Several lines of evidence suggest that abnormal expression of the Abd HoxA transcription factors (HoxA7- 11) contributes to the pathogenesis of myeloid malignancy. First, overexpression of HoxA7-11 is common in human acute myeloid leukemia (AML) and murine leukemogenesis models. Second, forced overexpression of HoxA10 in murine bone marrow induces a myeloproliferative disorder which evolves to AML after several months. Although mechanisms by which HoxA10 induces myeloproliferation are unknown, our previous studies identified a mechanism by which HoxA10 impacts differentiation. We found that HoxA10 represses transcription of genes that contribute to the mature myeloid phenotype;such as genes encoding the phagocyte oxidase proteins gp91PHOX and p67PHOX. In undifferentiated myeloid cells, we found that HoxA10 is maintained in a non-tyrosine phosphorylated state by SHP1 and SHP2 protein tyrosine phosphatases. Various hematopoietic cytokines induce HoxA10 tyrosine-phosphorylation during myelopoiesis. Since tyrosine-phosphorylation decreases HoxAIO-binding the negative cis elements in these oxidase genes, HoxA10-mediated transcriptional repression is abolished as differentiation proceeds. Based on these results, we hypothesize that overexpressed-HoxA10 only induces AML in the presence of additional mutations in pathways which influence cytokine-induced HoxAIO-tyrosine-phosphorylation. Consistent with this, we find rapid development of AML in mice transplanted with bone marrow overexpressing a tyrosine- mutant form of HoxA10, or co-overexpressing HoxA10 and an activated form of SHP2. However, development of myeloproliferation is equivalent in these transplantation experiments. Therefore, we also hypothesize that HoxAIO-regulation of genes involved in myeloid progenitor proliferation and survival is independent of HoxA10-tyrosine-phosphorylation-state. Since such genes have not been previously identified, we performed high through put screening and identified the genes encoding Cdx4, Meisl, Pbx2, the E3 ligase Triadl, Mkp2, programmed cell death protein 5, FGF2, Yaf2, and TGFp2 as potential HoxAIO- target-genes. Our hypotheses will be pursued through the following three specific aims:
Aim 1 : Identify HoxA10 target-genes involved in myeloproliferation and progenitor expansion.
Aim 2 : Determine mechanisms by which HoxA10 regulates transcription of such target genes.
Aim 3 : Determine the role of HoxA10 post-translational modification in regulation of these target genes and in leukemogenesis. Understanding mechanisms by which Hox proteins impact myeloid leukemogenesis involves identifying functionally significant Hox-target-genes. The goal of these studies is to determine the role of target-gene dysregulation in HoxA10-mediated leukemogenesis. Functionally significant target genes and the molecular pathways in which they are involved would be rational targets for therapeutic approaches to leukemia. Therefore, the goal of these studies is to identify novel targets for the treatment of myeloid malignancy.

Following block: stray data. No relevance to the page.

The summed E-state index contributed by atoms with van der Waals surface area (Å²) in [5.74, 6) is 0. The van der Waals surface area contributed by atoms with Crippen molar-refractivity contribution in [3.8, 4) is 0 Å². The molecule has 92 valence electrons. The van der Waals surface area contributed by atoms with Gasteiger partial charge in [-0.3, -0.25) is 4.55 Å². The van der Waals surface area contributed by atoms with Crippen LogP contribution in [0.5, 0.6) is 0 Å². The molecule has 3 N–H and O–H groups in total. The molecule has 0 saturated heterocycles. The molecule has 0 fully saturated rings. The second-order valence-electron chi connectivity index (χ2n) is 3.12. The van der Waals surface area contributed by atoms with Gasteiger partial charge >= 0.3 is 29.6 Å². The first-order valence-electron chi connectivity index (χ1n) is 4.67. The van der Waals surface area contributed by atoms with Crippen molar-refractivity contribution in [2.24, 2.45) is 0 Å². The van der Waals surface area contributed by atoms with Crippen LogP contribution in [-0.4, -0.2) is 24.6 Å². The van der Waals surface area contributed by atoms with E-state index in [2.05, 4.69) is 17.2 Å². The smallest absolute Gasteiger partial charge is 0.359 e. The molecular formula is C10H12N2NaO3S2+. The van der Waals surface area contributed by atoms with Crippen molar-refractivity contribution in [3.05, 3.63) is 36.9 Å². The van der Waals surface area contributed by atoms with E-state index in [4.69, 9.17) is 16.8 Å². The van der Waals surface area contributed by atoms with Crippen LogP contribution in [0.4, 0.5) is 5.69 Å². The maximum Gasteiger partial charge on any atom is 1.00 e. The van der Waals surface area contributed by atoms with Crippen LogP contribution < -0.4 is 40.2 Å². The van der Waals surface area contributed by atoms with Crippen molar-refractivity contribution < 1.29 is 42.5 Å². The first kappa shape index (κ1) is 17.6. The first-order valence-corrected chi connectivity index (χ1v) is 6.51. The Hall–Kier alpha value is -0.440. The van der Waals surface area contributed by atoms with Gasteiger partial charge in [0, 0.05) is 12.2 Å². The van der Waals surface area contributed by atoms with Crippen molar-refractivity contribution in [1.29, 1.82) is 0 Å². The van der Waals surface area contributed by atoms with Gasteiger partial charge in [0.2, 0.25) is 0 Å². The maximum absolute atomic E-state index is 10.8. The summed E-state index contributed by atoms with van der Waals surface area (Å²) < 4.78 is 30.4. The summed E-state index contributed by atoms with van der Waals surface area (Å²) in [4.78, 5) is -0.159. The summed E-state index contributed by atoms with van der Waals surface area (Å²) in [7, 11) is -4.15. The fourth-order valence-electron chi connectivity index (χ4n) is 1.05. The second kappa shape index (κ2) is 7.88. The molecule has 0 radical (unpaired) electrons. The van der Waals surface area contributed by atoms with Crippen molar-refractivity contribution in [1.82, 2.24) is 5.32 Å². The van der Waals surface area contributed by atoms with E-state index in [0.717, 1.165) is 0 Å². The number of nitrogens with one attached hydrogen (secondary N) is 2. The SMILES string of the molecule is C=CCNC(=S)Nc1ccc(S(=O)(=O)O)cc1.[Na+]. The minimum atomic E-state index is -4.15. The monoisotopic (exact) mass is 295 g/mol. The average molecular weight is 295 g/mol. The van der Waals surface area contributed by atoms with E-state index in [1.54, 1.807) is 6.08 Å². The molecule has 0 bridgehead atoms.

Agency
National Institute of Health (NIH)
Institute
National Heart, Lung, and Blood Institute (NHLBI)
Type
Research Project (R01)
Project #
5R01HL087717-10
Application #
8119565
Study Section
Cancer Molecular Pathobiology Study Section (CAMP)
Program Officer
Welniak, Lisbeth A
Project Start
2001-04-01
Project End
2013-06-30
Budget Start
2011-08-01
Budget End
2013-06-30
Support Year
10
Fiscal Year
2011
Total Cost
$377,500
Indirect Cost
Name
Northwestern University at Chicago
Department
Internal Medicine/Medicine
Type
Schools of Medicine
DUNS #
005436803
City
Chicago
State
IL
Country
United States
Zip Code
60611
Wang, Hao; Bei, Ling; Shah, Chirag A et al. (2015) HoxA10 Terminates Emergency Granulopoiesis by Increasing Expression of Triad1. J Immunol 194:5375-87
Bei, L; Shah, C; Wang, H et al. (2014) Regulation of CDX4 gene transcription by HoxA9, HoxA10, the Mll-Ell oncogene and Shp2 during leukemogenesis. Oncogenesis 3:e135
Shah, Chirag A; Bei, Ling; Wang, Hao et al. (2013) The leukemia-associated Mll-Ell oncoprotein induces fibroblast growth factor 2 (Fgf2)-dependent cytokine hypersensitivity in myeloid progenitor cells. J Biol Chem 288:32490-505
Bei, Ling; Shah, Chirag; Wang, Hao et al. (2012) ?-Catenin activates the HOXA10 and CDX4 genes in myeloid progenitor cells. J Biol Chem 287:39589-601
Shah, Chirag A; Bei, Ling; Wang, Hao et al. (2012) HoxA10 protein regulates transcription of gene encoding fibroblast growth factor 2 (FGF2) in myeloid cells. J Biol Chem 287:18230-48
Wang, Hao; Bei, Ling; Shah, Chirag A et al. (2011) HoxA10 influences protein ubiquitination by activating transcription of ARIH2, the gene encoding Triad1. J Biol Chem 286:16832-45
Shah, Chirag A; Wang, Hao; Bei, Ling et al. (2011) HoxA10 regulates transcription of the gene encoding transforming growth factor beta2 (TGFbeta2) in myeloid cells. J Biol Chem 286:3161-76
Bei, Ling; Huang, Weiqi; Wang, Hao et al. (2011) HoxA10 activates CDX4 transcription and Cdx4 activates HOXA10 transcription in myeloid cells. J Biol Chem 286:19047-64
Eklund, Elizabeth (2011) The role of Hox proteins in leukemogenesis: insights into key regulatory events in hematopoiesis. Crit Rev Oncog 16:65-76
Eklund, Elizabeth A (2010) Genomic analysis of acute myeloid leukemia: potential for new prognostic indicators. Curr Opin Hematol 17:75-8

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